Nationalism Overcomes Globalism In Brexit Vote - More To Come

Includes: DIA, IWM, QQQ, SPY
by: Gary Bourgeault


Britain leaving EU only the beginning of consequences of populist uprisings.

The upcoming recession will trigger more exits.

Investing implications.

Click to enlarge

Source: CNN

The elite globalists took the first of many blows that will eventually lead to a knockout punch, as the people of Britain voted to leave the EU. This is representative of a growing populist movement in the West that will change the structure of civilization over the next couple of decades.

What was considered a group of people on the fringe of societies around the world in the recent past, has now become a powerful movement that is gaining momentum, which will lead to a disruption in the plans of globalists trying to force their plans and schemes on people.

Below is an example from a leftist of the type of arrogance and superiority complex supporters of globalism represent:

"There is a growing realization in many corners of the U.K. that the EU referendum should never have been called in the first place. Unlike the national sovereignty debates of Scotland and even Quebec, which were largely dependent on a people's sense of cultural identity, the question of EU membership and whether it truly benefits Britain is exceedingly complex, fantastically dull, hugely important, and exactly the sort of thing policy-makers are elected to decide so normal people don't have to."

That's just another way of saying once politicians are voted into office, the voters need to leave them to their own devices. The populist uprising is the push back from this type of elitist attitude and thinking. After it spreads across Europe and Scandinavian countries, what will be left of the EU will be much smaller than it is today, if it survives as a meaningful entity at all.

While mainstream media has attempted to make this look like some type of ominous and disastrous event and outcome, the truth is, from a financial point of view, is this isn't going to be as difficult for the economy as many are suggesting.

There will of course be some temporary disruptions, but once the smoke clears it's likely the markets will settle down and will get back to the fundamentals.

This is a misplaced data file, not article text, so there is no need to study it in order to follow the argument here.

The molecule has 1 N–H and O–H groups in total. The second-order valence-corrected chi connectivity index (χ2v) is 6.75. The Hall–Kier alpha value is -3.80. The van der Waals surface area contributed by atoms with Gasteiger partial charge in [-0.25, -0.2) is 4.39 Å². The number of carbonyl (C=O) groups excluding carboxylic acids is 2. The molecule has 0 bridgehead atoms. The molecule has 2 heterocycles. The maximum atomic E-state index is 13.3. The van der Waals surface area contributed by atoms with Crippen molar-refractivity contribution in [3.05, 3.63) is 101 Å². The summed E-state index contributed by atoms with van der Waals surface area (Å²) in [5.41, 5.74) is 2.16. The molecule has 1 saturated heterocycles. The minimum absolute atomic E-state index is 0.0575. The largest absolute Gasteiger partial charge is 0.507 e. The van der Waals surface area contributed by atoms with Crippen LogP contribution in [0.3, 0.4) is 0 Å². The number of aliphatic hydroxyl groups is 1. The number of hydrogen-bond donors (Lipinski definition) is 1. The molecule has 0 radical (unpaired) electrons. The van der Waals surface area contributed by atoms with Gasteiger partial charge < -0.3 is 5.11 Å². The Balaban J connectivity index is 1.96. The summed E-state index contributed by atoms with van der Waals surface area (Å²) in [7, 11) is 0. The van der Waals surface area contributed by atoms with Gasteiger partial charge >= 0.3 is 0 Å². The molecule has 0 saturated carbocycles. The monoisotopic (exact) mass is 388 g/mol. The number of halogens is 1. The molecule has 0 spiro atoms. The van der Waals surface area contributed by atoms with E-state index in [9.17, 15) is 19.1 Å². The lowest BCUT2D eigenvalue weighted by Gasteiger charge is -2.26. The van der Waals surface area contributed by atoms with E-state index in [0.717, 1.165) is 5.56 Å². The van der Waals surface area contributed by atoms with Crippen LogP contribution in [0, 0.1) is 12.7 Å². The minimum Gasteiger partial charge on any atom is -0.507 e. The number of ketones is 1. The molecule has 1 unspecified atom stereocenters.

After all, does anyone seriously think the EU as it stands, is going to cut back on doing business with an economy the size Britain has? The EU has its own problems now that it's obvious its credibility and usefulness is in question. It will struggle to survive in the years ahead, attempting to stop the exodus of even more member states. It won't be long before Britain will be considered the least of its problems.

Populist sentiment and nationalism

All investors need to look at the implications of the growing populist movement and citizens of countries gravitating toward nationalism. Calls of racism and other negative epithets are further fueling the fire as people are increasingly enraged at being castigated for wanting to retain their national identities and traditions, against the backdrop of forced acceptance of immigrants having no interest in assimilating into the culture of the countries they're essentially invading - even if it's an invasion by invitation from some of the political leaders.

What's most important to understand is the bloc agreements made in the past will be have to changed, not only in the case of Britain, but with those countries that will follow it out of the European Union.

This is where the fears are being stoked to give the appearance of an economic disaster being inevitable if Britain and others abandon the EU. But the truth is the world operated just fine without the EU in the past, and it'll do the same whatever is left of the EU after the upcoming exits in the years ahead.

An example of the change in agreements will be how banks based in Britain will be able to access the European market after the exit. That will be true of all industries and companies using the UK as a doorway to Europe. How business is done will have to be adapted to the new realities of an independent UK, but I don't see there being much of a difference once the needed changes are put into effect. The idea that Europe will significantly decrease doing business with one of the largest economies in the world is ludicrous at best. As mentioned earlier, now that the UK is leaving the EU, it will have to go into damage control in order to try to stem the tide of the inevitable exits of other countries facing populist uprisings of their own.

For investors, the need to look at specific companies they have a position in as it concerns the effect the loss of some bloc agreements may have on them, is the key factor going forward. That will take some time to work through, but that's probably the major thing to watch in regard to investing over the next year or two, as it relates to companies with exposure to the UK and Europe.

What's most important is how Britain negotiates its exit. Other member states looking to leave will use that as a stepping stone to get a better deal when their time comes to exit. How many countries may leave the EU, and under what terms will be determined by how well Britain negotiates its own exit. That doesn't bode well for the European Union.